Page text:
Our First “Save a Heart” Flights Flew 79 Heartworm-Positive Dogs One Step Closer To Their Forever Homes

Life isn’t kind to shelter dogs, who spend their days in stressful, noisy shelters desperately waiting to get adopted. But their existence is even bleaker in Louisiana, where most shelters are overcrowded, underfunded, and lack the space and capacity to treat sick animals. This forces shelters to resort to euthanasia, giving heartworm-positive shelter dogs a slim chance of ever leaving the shelter alive.

Muneca, boarding her Save a Heart flight. Photo: Greater Good Charities

This deadly dilemma inspired Greater Good Charities to partner with The Animal Rescue Site and Boehringer Ingelheim, the maker of HEARTGARD® Plus (ivermectin/pyrantel), to launch Save a Heart, a lifesaving mission founded to fly heartworm-positive shelter dogs from Louisiana to safety in East Coast shelters with space and capacity to treat them … and ultimately get them adopted into loving homes!

Ready to board! Photo: Greater Good Charities

On April 19 and 20, our inaugural Save a Heart flights flew from New Orleans and Lafayette, LA, with more than 100 at-risk shelter dogs on board. Most of these travelers were heartworm-positive, which often proves deadly for Louisiana shelter dogs. Other fliers were heartworm-negative but at high risk in overcrowded shelters. What do they all have in common? These rescue flights saved their lives.

The flights touched down in Florida and New Jersey, where the dogs were transferred to local shelters for treatment and adoption. At least one heartworm-positive traveler, Save a Heart passenger Hairy Pawter, has already been adopted!

Hairy Pawter’s already been adopted. Photo: Humane Society of Broward County

But our first 2 Save a Heart flights — which departed on April 19 and 20 in honor of April’s Heartworm Awareness month — wouldn’t have been possible without the support of Animal Rescue Site readers. Your generous donations helped us raise $60,000 for both flights, allowing us to rescue 79 heartworm-positive dogs like Hairy Pawter–-and putting us closer to our goal of saving 1,000 heartworm-positive dogs from euthanasia.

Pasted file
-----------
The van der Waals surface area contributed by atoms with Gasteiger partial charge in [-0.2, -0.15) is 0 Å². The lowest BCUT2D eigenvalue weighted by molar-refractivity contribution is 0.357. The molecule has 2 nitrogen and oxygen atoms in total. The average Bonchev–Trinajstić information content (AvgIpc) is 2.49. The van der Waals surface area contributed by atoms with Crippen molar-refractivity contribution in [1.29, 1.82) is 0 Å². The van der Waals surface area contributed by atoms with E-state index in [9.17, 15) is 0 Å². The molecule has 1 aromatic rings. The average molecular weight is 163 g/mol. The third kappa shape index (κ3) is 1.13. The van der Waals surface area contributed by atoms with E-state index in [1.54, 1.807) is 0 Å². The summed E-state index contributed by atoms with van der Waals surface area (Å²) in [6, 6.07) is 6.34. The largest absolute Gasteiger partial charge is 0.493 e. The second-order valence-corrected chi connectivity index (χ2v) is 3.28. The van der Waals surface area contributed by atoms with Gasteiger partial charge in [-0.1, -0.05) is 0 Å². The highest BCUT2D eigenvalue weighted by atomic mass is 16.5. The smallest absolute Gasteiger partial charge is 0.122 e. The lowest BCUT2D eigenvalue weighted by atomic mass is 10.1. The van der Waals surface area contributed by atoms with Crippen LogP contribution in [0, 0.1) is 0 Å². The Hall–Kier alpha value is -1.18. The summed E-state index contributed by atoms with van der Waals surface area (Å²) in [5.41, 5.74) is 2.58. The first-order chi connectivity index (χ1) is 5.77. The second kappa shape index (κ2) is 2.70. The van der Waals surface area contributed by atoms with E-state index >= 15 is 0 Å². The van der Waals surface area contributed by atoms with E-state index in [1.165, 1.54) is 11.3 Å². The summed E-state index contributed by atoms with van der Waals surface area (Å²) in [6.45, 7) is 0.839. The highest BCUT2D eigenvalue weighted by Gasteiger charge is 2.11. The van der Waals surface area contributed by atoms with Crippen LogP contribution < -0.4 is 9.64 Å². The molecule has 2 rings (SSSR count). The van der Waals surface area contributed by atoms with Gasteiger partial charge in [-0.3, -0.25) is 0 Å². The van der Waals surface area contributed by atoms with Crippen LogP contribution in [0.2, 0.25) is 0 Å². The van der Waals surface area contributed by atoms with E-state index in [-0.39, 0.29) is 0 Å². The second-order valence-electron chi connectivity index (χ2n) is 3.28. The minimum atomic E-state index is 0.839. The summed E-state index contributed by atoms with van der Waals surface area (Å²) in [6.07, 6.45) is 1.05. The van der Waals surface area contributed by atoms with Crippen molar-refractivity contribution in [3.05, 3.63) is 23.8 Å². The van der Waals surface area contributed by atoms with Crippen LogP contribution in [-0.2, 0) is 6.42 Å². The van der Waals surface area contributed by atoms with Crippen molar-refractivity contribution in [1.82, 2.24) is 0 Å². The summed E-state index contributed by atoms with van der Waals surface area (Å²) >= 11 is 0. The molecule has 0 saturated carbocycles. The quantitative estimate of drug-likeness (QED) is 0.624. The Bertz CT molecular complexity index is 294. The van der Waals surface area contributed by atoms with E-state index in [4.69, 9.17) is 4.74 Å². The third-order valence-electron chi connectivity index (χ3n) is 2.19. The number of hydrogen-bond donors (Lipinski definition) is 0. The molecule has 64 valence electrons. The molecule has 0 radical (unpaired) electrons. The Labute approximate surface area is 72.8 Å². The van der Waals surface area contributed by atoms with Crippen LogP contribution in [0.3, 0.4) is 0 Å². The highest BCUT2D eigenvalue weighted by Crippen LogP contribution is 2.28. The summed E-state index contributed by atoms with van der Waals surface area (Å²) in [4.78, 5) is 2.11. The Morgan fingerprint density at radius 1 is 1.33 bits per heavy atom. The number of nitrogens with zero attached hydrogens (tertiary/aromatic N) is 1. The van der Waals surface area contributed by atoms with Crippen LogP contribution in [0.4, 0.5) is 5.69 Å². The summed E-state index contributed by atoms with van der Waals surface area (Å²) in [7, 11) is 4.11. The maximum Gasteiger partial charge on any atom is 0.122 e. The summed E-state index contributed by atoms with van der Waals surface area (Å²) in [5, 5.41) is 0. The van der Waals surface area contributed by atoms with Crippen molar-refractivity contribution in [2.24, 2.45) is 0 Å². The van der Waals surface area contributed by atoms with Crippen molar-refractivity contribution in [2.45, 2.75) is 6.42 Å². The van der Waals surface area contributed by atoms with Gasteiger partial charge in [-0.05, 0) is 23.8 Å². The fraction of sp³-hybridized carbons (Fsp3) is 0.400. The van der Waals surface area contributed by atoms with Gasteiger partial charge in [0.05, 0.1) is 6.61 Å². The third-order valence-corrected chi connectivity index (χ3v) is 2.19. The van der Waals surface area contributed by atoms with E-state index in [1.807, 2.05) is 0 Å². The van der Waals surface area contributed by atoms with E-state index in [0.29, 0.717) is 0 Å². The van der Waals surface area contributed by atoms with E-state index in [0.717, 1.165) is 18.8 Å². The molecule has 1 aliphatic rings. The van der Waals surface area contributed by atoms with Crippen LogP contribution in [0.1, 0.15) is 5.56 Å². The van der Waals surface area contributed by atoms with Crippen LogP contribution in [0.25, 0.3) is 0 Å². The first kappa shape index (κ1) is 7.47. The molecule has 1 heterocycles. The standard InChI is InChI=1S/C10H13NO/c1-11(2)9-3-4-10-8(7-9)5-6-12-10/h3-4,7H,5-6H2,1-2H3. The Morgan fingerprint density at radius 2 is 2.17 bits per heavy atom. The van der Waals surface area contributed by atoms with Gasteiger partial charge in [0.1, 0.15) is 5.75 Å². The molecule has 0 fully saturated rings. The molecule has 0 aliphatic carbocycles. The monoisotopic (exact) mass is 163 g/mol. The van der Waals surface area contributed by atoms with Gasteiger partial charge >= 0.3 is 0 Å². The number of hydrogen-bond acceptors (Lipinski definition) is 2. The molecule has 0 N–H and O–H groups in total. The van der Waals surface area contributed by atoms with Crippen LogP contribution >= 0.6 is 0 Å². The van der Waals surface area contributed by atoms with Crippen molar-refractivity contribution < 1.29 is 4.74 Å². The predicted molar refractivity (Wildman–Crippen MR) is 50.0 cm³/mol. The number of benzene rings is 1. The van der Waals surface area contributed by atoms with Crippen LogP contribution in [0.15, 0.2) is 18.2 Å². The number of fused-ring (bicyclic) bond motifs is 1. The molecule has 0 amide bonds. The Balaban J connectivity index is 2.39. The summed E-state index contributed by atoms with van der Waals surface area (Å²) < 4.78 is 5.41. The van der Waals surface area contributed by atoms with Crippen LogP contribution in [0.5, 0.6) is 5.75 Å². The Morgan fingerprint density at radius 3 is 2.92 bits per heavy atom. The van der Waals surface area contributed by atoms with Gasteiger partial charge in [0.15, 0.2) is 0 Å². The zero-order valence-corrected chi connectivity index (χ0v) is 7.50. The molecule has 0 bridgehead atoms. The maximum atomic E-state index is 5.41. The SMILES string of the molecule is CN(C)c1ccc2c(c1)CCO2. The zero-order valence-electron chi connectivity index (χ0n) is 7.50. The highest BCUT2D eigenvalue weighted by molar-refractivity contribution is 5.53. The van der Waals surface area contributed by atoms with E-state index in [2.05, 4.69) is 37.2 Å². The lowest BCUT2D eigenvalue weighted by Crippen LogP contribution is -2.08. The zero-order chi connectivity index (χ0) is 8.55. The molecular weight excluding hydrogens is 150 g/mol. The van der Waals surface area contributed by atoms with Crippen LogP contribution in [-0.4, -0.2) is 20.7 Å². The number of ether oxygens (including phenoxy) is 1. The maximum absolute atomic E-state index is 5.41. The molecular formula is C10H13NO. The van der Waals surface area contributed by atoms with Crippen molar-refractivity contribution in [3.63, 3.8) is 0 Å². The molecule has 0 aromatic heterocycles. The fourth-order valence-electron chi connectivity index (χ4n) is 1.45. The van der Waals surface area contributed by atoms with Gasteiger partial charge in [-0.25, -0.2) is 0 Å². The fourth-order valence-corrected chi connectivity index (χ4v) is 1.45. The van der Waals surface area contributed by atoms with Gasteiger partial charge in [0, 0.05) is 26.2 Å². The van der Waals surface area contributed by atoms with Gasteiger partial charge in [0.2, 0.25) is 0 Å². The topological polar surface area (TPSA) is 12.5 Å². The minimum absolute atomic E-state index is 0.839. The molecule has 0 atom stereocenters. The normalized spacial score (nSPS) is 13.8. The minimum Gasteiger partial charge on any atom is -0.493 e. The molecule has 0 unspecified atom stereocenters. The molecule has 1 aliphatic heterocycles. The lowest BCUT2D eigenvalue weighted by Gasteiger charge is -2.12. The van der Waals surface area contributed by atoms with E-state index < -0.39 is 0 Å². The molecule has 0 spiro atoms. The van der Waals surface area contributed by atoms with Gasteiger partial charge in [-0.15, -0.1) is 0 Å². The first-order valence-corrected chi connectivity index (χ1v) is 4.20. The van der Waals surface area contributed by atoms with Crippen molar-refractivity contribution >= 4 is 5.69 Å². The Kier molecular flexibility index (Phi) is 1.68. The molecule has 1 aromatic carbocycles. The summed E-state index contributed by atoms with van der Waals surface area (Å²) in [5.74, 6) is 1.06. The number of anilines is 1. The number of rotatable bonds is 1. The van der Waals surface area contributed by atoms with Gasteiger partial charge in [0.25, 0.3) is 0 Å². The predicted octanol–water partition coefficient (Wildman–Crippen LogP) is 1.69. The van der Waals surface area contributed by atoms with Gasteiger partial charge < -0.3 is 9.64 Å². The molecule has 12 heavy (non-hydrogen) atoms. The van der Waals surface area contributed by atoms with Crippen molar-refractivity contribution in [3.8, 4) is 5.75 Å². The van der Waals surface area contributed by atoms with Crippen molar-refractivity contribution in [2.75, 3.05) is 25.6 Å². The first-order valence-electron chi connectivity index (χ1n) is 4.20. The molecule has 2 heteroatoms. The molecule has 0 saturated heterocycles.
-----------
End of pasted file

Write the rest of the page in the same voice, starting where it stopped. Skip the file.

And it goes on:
Muneca, the day before her flight. Photo: Greater Good Charities

Your donations helped us fly rescued dogs like Muneca, a heartworm-positive shelter dog and Save a Heart passenger, to safety in Florida with her two puppies. Louisiana strays Jessie and Marilyn were also airlifted to new lives on April 19 and 20, putting these sweet girls closer to treatment, adoption, and forever families. Heartworm-positive pups Cronus, Maz, and Poseidon also boarded our first Save a Heart flights. Because of your support, these otherwise healthy young pups will live to experience treatment and adoption. Thanks for helping us give heartworm-positive shelter dogs a second chance at life!

Olive, getting pre-flight care. Photo: Greater Good Charities

Of course, when it comes to heartworm disease, prevention is the safest treatment. That’s why our Save a Heart flights, which will fly 2-3 times per month through April 2022, will always include a 50/50 mix of heartworm-positive shelter dogs (who are asymptomatic and safe to fly) and heartworm-negative shelter dogs — allowing us to save these pups from ever contracting heartworm disease. Plus, these transports make room for additional pets who otherwise wouldn’t have a chance.

In addition to flying 2,000 at-risk shelter dogs to safety, Save a Heart will provide preventative heartworm treatment to protect another 2,500 shelter dogs in Louisiana, thus saving even more lives. All Save a Heart flights will be conducted through Greater Good’s Good Flights program.

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A Save a Heart plane full of pet passengers. Photo: Greater Good Charities

But our Save a Heart flights can’t take off without your help. Just $25 allows us to fund 625 air miles for heartworm-positive dogs traveling aboard a Save a Heart flight, but donations of any amount can make a life-or-death difference for needy animals. Can you make a donation to help us give heartworm-positive shelter dogs a second chance at life?

Learn more about Save a Heart in the video below!

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